CRF physician asked for national training program to increase diversity in clinical trials | News from the FIU


Studies have shown that different races and ethnicities can have varying responses to drugs, yet 80% of clinical trial participants are white.

Dr. Annellys Hernandez, assistant professor at Herbert Wertheim College of Medicine, is one of 52 physicians nationally selected to participate in a new program focused on addressing this disparity.

The Career Development Program for Diversity in Clinical Trials is a 5-year, $ 100 million initiative launched by the Bristol Myers Squibb Foundation (BMSF) to train a diverse group of community physicians in clinical research and recruiting minorities.

“The goal is to make clinical trials more inclusive for minorities and diverse populations,” said Hernandez, who has spent most of his young career working with underserved populations. When she first joined the CRF, she worked as a physician, making home visits to patients enrolled in the School of Medicine’s Green Family Foundation NeighborhoodHELP program. Hernandez is currently part of a team of CRF hospitalists at Jackson Memorial Hospital, one of the largest safety net hospitals in the country.

“To have solid research, you need trial participants who reflect your population,” she said. The factors determining racial differences in response to drugs are complex. But pharmacogenetic research, the study of how genes affect the body’s response to certain drugs, hasdiscovered significant differences between racial and ethnic groups in metabolism; clinical efficacy; and side effect profiles of therapeutically important drugs, ”according to the US Food and Drug Administration (FDA) Center for Drug Evaluation and Research.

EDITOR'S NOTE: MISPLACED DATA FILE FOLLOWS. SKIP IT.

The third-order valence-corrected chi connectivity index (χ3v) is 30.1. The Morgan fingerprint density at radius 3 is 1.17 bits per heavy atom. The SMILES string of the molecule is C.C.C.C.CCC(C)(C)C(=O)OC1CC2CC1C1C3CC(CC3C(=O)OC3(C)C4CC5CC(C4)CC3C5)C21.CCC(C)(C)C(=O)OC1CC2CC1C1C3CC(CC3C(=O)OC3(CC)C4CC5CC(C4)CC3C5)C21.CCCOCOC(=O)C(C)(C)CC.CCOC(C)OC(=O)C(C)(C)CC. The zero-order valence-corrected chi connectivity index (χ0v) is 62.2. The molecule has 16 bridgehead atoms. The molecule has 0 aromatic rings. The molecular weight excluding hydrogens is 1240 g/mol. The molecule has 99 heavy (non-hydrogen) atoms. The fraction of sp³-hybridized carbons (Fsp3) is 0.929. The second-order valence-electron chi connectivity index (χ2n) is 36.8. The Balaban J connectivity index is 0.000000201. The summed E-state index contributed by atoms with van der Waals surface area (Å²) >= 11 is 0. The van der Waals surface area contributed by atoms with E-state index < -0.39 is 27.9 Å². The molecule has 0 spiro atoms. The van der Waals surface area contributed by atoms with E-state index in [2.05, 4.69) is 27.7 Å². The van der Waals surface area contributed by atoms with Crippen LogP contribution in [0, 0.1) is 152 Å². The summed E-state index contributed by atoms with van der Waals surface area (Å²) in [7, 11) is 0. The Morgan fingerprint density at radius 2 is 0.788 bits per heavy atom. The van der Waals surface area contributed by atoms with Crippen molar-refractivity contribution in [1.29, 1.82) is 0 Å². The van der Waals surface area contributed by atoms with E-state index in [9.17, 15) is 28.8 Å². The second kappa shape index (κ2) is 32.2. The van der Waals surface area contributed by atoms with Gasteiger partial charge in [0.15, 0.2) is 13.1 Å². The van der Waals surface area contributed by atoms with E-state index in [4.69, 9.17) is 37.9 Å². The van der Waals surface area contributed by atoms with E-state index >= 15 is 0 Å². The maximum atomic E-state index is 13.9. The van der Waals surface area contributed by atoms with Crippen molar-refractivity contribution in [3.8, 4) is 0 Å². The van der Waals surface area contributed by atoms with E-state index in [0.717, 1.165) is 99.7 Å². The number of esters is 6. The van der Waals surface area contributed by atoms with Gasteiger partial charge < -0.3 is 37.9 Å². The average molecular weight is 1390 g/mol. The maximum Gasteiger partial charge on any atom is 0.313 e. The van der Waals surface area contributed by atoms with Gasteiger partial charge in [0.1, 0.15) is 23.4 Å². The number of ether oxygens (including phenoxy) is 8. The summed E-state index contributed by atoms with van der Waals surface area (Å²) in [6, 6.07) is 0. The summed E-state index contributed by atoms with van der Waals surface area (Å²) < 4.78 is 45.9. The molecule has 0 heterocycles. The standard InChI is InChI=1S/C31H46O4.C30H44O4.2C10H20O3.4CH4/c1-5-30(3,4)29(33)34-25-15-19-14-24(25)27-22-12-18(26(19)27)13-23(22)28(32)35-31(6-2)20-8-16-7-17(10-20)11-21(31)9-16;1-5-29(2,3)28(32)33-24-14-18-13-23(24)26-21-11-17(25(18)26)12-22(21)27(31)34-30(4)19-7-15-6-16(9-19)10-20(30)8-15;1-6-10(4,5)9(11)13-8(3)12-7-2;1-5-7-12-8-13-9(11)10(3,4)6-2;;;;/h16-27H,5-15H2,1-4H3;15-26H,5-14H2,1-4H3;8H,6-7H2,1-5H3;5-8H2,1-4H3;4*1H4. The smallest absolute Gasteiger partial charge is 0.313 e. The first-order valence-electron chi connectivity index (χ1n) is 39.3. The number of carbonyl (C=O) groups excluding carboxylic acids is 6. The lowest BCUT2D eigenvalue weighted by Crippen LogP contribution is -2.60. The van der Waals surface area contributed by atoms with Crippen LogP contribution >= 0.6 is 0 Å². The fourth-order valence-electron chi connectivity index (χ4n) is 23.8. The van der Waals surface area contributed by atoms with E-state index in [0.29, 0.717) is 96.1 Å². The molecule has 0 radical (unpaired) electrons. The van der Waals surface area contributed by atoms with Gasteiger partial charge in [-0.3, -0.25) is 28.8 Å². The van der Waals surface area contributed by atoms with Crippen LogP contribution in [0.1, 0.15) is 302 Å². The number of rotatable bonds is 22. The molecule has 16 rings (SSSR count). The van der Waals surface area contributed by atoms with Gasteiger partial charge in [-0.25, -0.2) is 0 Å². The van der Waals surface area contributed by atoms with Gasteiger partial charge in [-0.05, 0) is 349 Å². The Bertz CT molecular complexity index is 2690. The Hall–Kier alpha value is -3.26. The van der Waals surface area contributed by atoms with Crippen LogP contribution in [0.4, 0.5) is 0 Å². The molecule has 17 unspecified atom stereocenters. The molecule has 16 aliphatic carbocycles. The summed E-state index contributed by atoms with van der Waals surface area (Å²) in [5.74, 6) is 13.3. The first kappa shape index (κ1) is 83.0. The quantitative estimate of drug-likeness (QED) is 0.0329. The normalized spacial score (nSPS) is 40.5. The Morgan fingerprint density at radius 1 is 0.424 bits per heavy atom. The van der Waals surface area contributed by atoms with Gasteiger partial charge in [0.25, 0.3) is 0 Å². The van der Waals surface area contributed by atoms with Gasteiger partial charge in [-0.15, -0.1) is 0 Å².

For example, in 2007, the FDA issued a warning that the antiepileptic drug carbamazepine could increase the risk of life-threatening skin reactions in certain Asian populations.

Pfizer, one of the largest pharmaceutical companies in the world most recently known for its COVID-19 vaccine, notes the importance of diversity in clinical trials on its webpage: “African Americans sometimes need a dosage different – or a completely different drug – for certain asthma, blood pressure, and heart problems than white, Asian, or Hispanic patients with the same diagnoses. For this reason, the diversity of clinical trial populations can be critical to public health and well-being through increased representation of populations with disease. “

The FDA has policies in place to increase minority participation in clinical trials, but recruitment remains a challenge. What is different about this new program is that it seeks to effect a generational change in who directs seeking clinical trials to ensure previously ignored patient populations are included.

As part of her training, Hernandez will be paired with two local clinical researchers and mentors, Dr. Marco Ruiz of the Miami Cancer Institute, which is part of Baptist Health South Florida, and Dr. Paulo Chaves of the Benjamin Leon Jr. family of the Medical School. Geriatric Research and Education Center.

The training starts in November with an intensive six-day educational workshop on clinical research. The program will receive 40% of Hernandez’s salary so that she can devote that time to research. The rest, she will continue to devote to teaching medical students and caring for underserved communities in South Florida.

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